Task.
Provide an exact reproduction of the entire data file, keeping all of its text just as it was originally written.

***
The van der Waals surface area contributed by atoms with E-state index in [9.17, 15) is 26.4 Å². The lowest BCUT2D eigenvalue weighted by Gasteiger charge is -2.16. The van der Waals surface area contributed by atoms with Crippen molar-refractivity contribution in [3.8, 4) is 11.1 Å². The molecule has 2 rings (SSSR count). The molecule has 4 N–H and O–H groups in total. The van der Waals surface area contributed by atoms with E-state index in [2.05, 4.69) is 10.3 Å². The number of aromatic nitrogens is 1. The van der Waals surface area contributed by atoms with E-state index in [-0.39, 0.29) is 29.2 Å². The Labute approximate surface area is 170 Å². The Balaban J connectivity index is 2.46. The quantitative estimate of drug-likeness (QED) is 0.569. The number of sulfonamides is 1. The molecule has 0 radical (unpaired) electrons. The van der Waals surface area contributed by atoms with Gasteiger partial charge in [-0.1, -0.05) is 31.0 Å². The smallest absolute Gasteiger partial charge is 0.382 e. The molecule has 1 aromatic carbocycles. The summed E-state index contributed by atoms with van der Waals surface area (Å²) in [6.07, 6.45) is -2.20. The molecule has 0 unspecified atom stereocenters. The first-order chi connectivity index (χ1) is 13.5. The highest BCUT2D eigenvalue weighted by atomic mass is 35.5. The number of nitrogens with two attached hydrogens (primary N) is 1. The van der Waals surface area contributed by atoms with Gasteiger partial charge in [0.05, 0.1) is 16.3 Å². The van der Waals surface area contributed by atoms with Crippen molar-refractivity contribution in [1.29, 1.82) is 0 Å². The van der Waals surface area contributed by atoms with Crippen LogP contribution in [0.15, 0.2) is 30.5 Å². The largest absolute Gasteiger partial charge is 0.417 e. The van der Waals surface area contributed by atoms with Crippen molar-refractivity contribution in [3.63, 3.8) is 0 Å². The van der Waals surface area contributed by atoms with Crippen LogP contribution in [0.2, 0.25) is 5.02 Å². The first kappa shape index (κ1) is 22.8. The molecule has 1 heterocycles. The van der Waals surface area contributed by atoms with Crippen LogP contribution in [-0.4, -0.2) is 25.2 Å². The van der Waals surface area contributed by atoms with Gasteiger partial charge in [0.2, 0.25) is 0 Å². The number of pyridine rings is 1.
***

The van der Waals surface area contributed by atoms with E-state index in [9.17, 15) is 26.4 Å². The lowest BCUT2D eigenvalue weighted by Gasteiger charge is -2.16. The van der Waals surface area contributed by atoms with Crippen molar-refractivity contribution in [3.8, 4) is 11.1 Å². The molecule has 2 rings (SSSR count). The molecule has 4 N–H and O–H groups in total. The van der Waals surface area contributed by atoms with E-state index in [2.05, 4.69) is 10.3 Å². The number of aromatic nitrogens is 1. The van der Waals surface area contributed by atoms with E-state index in [-0.39, 0.29) is 29.2 Å². The Labute approximate surface area is 170 Å². The Balaban J connectivity index is 2.46. The quantitative estimate of drug-likeness (QED) is 0.569. The number of sulfonamides is 1. The molecule has 0 radical (unpaired) electrons. The van der Waals surface area contributed by atoms with Gasteiger partial charge in [-0.1, -0.05) is 31.0 Å². The smallest absolute Gasteiger partial charge is 0.382 e. The molecule has 1 aromatic carbocycles. The summed E-state index contributed by atoms with van der Waals surface area (Å²) in [6.07, 6.45) is -2.20. The molecule has 0 unspecified atom stereocenters. The first-order chi connectivity index (χ1) is 13.5. The highest BCUT2D eigenvalue weighted by atomic mass is 35.5. The number of nitrogens with two attached hydrogens (primary N) is 1. The van der Waals surface area contributed by atoms with Gasteiger partial charge in [0.05, 0.1) is 16.3 Å². The van der Waals surface area contributed by atoms with Crippen molar-refractivity contribution in [1.29, 1.82) is 0 Å². The van der Waals surface area contributed by atoms with Crippen LogP contribution in [0.15, 0.2) is 30.5 Å². The largest absolute Gasteiger partial charge is 0.417 e. The van der Waals surface area contributed by atoms with Crippen molar-refractivity contribution in [3.63, 3.8) is 0 Å². The van der Waals surface area contributed by atoms with Crippen LogP contribution in [0.2, 0.25) is 5.02 Å². The first kappa shape index (κ1) is 22.8. The molecule has 1 heterocycles. The van der Waals surface area contributed by atoms with Crippen LogP contribution in [-0.4, -0.2) is 25.2 Å². The van der Waals surface area contributed by atoms with Gasteiger partial charge in [0.2, 0.25) is 0 Å². The number of pyridine rings is 1.